Words by Harry Bradbury
Although the Nebula Pro may not have been something I would have picked prior to this testing, I’m glad I have it in my kit arsenal; it fills a much-needed gap which I hadn’t realised was missing!
What’s it made from?
Lots of things! The outer is made from the surprisingly durable Pertex Quantum Pro. Now, I say ‘surprisingly’ as it doesn’t feel particularly burly when you stick it on, however after catching it on a barbed wire fence and getting away with just a minor scratch (no tear), I was suitably impressed, even more so when the entire jacket weighs only a little more than a can of soup. Another nice feature is the fact that this outer fabric feels softer, quieter and more comfortable than previous versions of the Nebula, reassuring you that these fabrics are constantly improving. It also made sticking a shell over the top that much smoother.
When it comes to the stuff that keeps you warm (the insulation), much is unchanged… however, that isn’t a bad thing. Rab uses their brilliant Cirrus synthetic insulation to provide bucket loads of warmth when temperatures drop. This main feature of Cirrus over down is that it will remain largely unaffected when exposed to moisture, something I found incredibly useful on my recent trip to the Lake District (if it isn’t raining there, it’s about to!). Despite purposely exposing the Nebula to thick fog, rain and waterfall overspray, the Nebula stood its ground and kept insulating despite its soggy state.
What are my favourite features?
Weirdly, one of my favourite features is the pockets; I wouldn’t even call them pockets, I’d call them bottomless pits of cosiness and warmth. To give a little context, these pockets are huge, but in a good way. The pockets span from around two baffles below the Rab logo to the bottom of the hem, meaning gloves, hats, hands and a spare snack or two fits comfortably inside without getting in the way of my rucksack hipbelt. I wouldn’t usually carry many items in my pockets, but for experimental purposes, I had to see how much would fit inside. Other useful features include nice wide velcro cuffs that you can use with bulky gloves, a two-way zip (I’m not a climber so I didn’t use this, but I expect it would be useful when wearing a harness) and a fully adjustable hood which stays in place exceptionally well during strong winds.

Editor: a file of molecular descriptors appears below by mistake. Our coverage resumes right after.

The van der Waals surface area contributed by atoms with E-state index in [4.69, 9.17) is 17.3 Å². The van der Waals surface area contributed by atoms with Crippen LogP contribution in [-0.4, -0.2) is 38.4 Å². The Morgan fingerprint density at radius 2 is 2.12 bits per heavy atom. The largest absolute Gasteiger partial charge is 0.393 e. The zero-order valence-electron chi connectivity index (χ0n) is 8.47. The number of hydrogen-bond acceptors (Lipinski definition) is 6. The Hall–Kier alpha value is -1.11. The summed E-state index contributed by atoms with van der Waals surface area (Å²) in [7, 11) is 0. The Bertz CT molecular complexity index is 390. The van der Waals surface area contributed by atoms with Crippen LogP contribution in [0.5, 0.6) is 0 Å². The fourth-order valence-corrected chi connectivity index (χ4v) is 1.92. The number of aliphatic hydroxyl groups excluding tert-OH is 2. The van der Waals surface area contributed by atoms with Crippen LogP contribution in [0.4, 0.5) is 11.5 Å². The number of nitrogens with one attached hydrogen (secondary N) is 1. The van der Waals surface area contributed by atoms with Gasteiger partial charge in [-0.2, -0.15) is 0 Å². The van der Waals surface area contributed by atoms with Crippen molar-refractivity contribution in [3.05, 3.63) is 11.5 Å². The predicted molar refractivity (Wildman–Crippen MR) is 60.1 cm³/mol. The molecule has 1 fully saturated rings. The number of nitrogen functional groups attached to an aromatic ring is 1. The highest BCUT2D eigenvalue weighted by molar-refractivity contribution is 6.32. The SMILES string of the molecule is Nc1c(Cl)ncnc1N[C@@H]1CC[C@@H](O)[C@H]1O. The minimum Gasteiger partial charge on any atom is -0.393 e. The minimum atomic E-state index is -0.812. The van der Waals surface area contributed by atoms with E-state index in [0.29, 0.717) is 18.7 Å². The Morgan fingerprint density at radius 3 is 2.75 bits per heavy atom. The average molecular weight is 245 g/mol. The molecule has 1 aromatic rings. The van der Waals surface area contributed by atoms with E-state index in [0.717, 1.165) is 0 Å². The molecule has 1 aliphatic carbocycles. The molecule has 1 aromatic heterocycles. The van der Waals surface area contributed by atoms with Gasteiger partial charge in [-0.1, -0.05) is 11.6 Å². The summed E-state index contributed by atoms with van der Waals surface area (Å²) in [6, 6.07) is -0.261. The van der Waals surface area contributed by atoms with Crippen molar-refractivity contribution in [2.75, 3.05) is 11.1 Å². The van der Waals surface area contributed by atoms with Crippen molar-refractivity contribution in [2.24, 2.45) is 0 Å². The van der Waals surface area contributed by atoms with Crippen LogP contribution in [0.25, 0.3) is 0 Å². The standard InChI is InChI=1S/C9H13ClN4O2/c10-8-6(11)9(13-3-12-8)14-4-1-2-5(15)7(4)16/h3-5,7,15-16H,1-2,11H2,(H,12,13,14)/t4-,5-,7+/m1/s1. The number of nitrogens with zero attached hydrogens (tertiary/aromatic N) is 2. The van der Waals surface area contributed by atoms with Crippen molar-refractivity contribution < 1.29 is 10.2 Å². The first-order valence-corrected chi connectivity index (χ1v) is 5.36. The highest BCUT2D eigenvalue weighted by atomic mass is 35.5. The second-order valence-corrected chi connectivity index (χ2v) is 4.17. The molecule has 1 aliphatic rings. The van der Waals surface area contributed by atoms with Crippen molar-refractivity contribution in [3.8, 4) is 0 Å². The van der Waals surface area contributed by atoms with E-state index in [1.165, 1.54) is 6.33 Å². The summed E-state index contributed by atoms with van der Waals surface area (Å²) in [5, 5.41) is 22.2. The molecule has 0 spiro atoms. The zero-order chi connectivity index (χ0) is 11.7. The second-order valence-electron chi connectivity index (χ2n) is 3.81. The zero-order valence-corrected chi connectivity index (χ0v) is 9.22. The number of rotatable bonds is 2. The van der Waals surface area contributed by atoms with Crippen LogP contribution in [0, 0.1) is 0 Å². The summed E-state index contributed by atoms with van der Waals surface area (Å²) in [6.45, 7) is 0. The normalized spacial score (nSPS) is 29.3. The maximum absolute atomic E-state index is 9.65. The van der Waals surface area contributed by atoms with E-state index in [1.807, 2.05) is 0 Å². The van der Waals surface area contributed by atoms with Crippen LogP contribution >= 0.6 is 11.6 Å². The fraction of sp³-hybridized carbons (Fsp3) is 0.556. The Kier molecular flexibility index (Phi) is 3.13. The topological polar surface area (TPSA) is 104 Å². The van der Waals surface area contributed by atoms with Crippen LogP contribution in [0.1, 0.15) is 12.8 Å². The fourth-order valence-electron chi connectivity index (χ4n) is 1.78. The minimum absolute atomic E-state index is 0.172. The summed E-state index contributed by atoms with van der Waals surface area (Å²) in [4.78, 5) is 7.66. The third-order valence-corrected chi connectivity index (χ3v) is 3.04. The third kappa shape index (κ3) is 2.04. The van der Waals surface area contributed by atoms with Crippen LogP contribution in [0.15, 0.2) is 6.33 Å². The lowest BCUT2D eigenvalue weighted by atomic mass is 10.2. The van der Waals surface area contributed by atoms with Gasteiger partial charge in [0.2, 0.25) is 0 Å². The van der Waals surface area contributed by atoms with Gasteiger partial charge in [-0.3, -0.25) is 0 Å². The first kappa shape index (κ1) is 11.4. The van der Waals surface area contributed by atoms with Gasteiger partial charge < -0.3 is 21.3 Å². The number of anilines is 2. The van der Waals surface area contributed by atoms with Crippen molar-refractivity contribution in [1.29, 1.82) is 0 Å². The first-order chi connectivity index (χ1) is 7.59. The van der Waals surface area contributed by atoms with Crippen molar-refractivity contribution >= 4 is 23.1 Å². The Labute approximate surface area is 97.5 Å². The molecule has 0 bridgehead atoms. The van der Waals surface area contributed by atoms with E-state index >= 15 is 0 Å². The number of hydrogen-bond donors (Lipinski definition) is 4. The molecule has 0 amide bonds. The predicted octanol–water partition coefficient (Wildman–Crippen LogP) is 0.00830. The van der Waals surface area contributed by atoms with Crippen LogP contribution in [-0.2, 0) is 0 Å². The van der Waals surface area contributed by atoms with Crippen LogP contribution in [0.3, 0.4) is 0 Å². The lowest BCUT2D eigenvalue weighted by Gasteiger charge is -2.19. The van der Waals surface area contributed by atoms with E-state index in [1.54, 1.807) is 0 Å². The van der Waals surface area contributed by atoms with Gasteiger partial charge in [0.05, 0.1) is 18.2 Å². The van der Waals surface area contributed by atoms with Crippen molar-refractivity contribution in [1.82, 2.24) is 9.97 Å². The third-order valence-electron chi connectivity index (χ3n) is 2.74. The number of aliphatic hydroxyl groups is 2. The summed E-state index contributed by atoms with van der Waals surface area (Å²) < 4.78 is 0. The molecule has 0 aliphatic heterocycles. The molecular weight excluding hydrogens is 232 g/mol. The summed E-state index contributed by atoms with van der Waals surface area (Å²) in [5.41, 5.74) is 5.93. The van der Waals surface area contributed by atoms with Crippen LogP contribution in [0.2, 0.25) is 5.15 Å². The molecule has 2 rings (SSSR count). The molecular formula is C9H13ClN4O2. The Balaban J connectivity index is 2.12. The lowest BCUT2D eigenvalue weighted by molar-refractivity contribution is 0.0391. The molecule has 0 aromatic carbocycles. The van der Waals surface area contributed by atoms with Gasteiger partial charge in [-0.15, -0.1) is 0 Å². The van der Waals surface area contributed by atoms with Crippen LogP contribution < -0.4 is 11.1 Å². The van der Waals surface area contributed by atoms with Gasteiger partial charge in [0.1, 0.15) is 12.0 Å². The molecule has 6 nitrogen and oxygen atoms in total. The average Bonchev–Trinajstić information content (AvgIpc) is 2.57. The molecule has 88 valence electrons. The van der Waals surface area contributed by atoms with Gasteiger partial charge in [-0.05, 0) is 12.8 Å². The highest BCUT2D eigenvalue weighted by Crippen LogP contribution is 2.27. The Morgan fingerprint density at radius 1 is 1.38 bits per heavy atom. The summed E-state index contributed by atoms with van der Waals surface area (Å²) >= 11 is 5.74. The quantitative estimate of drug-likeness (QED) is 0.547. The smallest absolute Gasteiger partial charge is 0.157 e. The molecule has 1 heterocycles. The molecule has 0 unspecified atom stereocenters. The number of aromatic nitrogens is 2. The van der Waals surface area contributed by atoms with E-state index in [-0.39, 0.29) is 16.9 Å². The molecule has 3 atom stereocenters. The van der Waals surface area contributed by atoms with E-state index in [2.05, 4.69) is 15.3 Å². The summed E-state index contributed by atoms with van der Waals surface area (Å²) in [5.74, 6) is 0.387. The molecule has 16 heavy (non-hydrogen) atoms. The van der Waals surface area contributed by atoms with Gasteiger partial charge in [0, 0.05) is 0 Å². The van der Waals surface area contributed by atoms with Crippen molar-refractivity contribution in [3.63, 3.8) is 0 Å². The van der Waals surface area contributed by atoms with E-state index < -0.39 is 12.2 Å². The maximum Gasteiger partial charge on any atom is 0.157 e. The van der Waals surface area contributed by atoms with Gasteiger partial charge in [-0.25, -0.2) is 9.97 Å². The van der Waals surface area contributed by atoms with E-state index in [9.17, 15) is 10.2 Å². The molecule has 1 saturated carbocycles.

How does it fit?
I’m 6ft 2”, have a 30” waist and am a slim build, so getting the length right without the jacket feeling overly voluminous tends to be a pain in the a*se. The Nebula in a Medium is more than long enough, with plenty of room in the shoulders and chest for layering, but not so baggy that it takes ages to warm up on particularly cold summits. Comparative to *most* other brands we stock, I’d say Rab’s Medium sizes up slightly large. I used the Nebula primarily as an over-layering piece, so I didn’t mind the extra room inside as typically it would be shoved over a thick baselayer, mid-weight gilet and a softshell. If I were to wear the Nebula without the multitude of layers and just the baselayer, it’d feel too baggy.
What could be improved?
It’s hard to think of what could be improved as what doesn’t work for me may work brilliantly for someone else. If I could, I’d opt for a ‘small and a half’ rather than the medium, however, if you’re a more average build at roughly the same height as me then the Nebula will probably fit you brilliantly. The only other minor niggle I had is that the pocket zips sit a little low; I found it hard to access them while wearing a pack as the hipbelt was in the way. Other than that, it’s an extremely well-thought out jacket; you’d have to try hard to find even a minor fault!
The Nebula is a brilliant insulation piece for those who require copious amounts of warmth without the fuss. It’s ideal for sticking over your other layers at a belay stop or while eating lunch, and the mixture of the tough outer fabric and hassle-free insulation means it’s truly a ‘fit and forget’ type jacket. If you’d like to purchase your own, click here.